Do chemical "stump removers" really work?
ASK THE HORT AGENT
Question Do chemical “stump removers” really work?
Answer If left alone, a tree stump will gradually decay in the ground. Natural fungi and bacteria (collectively known as microorganisms) break down the stump which is composed primarily of carbon. This process is the same as the aerobic decomposition in a compost pile and can take from one to many years. Factors affecting the rate of decomposition include size of the stump, species of tree, and soil conditions. This process of decay can be sped up by giving the microorganisms what they need – water, carbon, nitrogen and oxygen.
Piling soil or compost over the stump gets the microorganisms to their dinner table. The wood in the stump provides the carbon. Keeping the soil moist in the area helps to wet their whistle. The addition of a nitrogen fertilizer will also help speed up the process.
Chemical stump removers have been designed to speed up natural decomposition by supplying the microorganisms with nitrogen. Potassium nitrate (KNO3) is usually the primary ingredient used to supply the nitrogen. When potassium nitrate decomposes, it releases another essential ingredient - oxygen. The release of oxygen is beneficial to the microorganisms since a stump cannot be turned (aerated) like a compost pile.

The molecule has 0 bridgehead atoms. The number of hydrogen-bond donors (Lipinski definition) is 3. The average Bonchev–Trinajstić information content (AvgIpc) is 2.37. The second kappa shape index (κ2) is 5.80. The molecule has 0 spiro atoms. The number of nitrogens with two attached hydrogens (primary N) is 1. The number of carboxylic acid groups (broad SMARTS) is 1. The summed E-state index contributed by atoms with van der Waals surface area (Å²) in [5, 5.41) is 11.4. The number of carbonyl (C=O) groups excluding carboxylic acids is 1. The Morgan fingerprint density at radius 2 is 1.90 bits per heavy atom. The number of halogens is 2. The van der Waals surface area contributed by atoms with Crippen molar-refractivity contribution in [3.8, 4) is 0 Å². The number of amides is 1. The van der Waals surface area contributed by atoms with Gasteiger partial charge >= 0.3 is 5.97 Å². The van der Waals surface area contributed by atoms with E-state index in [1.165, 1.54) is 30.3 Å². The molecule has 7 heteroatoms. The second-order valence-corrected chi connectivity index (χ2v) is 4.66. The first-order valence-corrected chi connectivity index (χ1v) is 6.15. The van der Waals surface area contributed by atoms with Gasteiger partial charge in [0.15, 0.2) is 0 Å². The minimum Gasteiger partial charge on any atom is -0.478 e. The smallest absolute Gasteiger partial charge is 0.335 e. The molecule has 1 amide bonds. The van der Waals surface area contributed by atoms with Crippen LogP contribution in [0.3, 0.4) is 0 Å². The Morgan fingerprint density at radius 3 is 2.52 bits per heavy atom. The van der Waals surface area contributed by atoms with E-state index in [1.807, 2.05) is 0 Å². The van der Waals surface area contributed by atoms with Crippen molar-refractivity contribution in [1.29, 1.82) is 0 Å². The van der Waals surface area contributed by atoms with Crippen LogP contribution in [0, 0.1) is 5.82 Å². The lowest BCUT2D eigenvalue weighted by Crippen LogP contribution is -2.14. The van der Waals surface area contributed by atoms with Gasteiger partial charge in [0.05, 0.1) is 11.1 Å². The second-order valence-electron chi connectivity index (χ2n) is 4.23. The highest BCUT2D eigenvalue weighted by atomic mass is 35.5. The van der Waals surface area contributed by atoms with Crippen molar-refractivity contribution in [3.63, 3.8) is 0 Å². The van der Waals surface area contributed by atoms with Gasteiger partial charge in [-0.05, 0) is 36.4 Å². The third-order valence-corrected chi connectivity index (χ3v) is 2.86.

Potassium nitrate has been used as the oxygen-supplying component in gunpowder since the 12th century, which reminds me of another way to get the tree stump out - kaboom! (This is probably not advisable in this age of litigation and homeland security.) Commonly known as saltpeter, potassium nitrate is used in explosives, fireworks, model rocket propellants, matches, and fertilizers. It is also used as a preservative in foods (especially meats), as a desensitizer in toothpaste, and in the manufacture of glass and ice cream. Potassium nitrate works on many things.
Stump removal is the final step in the removal of a tree. The method chosen to get rid of the stump will depend on the use of the area and the time frame desired. If the slower approach is acceptable, consider simply adding some fertilizer, burying the stump in soil or mulch, and letting nature do the job for you. Chemical stump removers work, but they are still considered slow.
For a great site on stump removal methods, check out http://www.urbanforestrysouth.org/Resources/Library/Citation.2004-05-28.0701/at_download/file_name If you don’t have internet access, call the Extension Office at 893-7533, write us at PO Box 1089, Lillington, NC 27546, or email me at firstname.lastname@example.org
In One Flew Over the Cukoo’s Nest, Jack Nicolson’s character was worried about the nurse “slipping” salt peter to the hospital patients. http://www.movieprop.com/tvandmovie/reviews/oneflewover.htm A popular misconception is that potassium nitrate (saltpeter) is an anaphrodisiac and was added to food in all-male institutions. Although it may have been used, potassium nitrate has no such effect in humans. I guess the chemical stump removers don’t work on everything.
Gary L. Pierce
Horticulture Extension Agent